The weather was quite pleasant on top, and there were lots of comfortable rocks from which to sit, put up my feet, and enjoy the views to Tahoe. We spent nearly a half hour on top, me relaxing and Kyle building a rock cairn on the lower north summit about 50 feet away (there were two boulders competing for the high point, but after standing on both we agreed the south rock was highest). The rock cairn made the summits that much closer to being equal, so tagging both summit rocks is probably a must to assure a successful ascent. We took a couple of summit photos (Kyle and Kerry and after discussing our descent plans for a moment we both agreed that we should not attempt to retrace our steps as that would be another 12 miles of hiking and it was already 4:45. Instead, we would continue north off of the summit, in the same direction we had been going. The slopes on this side are quite steep, and we had a grand time sliding down hill. When I slid I kicked a snowball down, and it rolled for several hundred feet before stopping down the hill. When Kyle got down to the now giant snowball he picked it up and we were both shocked at how big my little inadvertent snowball had become. Such fun on the descent!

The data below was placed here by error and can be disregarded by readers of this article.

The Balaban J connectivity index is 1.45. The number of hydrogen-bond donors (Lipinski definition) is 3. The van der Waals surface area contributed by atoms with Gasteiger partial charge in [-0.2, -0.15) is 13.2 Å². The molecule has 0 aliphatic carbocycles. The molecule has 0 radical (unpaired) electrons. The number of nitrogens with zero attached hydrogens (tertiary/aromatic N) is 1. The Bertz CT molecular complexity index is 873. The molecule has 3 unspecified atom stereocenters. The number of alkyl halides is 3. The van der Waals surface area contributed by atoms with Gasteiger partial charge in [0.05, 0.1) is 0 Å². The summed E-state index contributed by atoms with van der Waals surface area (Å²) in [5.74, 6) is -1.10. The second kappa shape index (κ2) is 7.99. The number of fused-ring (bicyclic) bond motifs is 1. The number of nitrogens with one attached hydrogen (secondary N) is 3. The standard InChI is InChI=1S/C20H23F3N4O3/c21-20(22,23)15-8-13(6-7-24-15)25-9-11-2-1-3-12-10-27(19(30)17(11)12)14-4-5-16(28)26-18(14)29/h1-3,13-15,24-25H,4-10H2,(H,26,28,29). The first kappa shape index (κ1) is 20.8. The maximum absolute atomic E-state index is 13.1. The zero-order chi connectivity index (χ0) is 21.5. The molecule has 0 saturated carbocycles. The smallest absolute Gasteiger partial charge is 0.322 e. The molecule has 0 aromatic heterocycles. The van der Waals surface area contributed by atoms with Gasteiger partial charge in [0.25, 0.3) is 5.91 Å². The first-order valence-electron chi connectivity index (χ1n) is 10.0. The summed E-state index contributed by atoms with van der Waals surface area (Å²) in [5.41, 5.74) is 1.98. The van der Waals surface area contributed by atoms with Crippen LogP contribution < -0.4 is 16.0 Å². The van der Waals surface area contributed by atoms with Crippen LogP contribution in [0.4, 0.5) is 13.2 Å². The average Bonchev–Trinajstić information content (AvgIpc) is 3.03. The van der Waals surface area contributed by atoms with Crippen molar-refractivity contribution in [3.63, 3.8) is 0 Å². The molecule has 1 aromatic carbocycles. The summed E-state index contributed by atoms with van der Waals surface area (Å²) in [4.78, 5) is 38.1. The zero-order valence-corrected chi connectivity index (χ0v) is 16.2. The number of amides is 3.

Well, it was fun until the snows gave way to brush, and we were now going cross country looking for a reasonable route down to hook back up with Barker Pass Road. For the most part we were able to avoid the thickest brush, although from time to time we felt like mice who hit the dead end in a maze. About 3/4 of the way down we found a long abandoned road which gave us a route for a few minutes, but the road petered out and ended back in the brush. But at this point we were not too far above the road, and found a narrow escape through the brush and hopped on down to the road. We had miscalculated our route a bit, as we came out on the wrong side of the Powerade stash from the morning, but neither one of us cared all that much. Let one of the cyclists drink them once the snows melted for all we cared. We hustled down the road, with the only diversion coming from a slow snake who took his time crossing the road in front of us. We were back at the bridge at 6:30 and passed by a giant field of mules ears just before reaching the end of Barker Pass Road and the car by 7:15. Not quite the day we envisioned but a successful one nonetheless!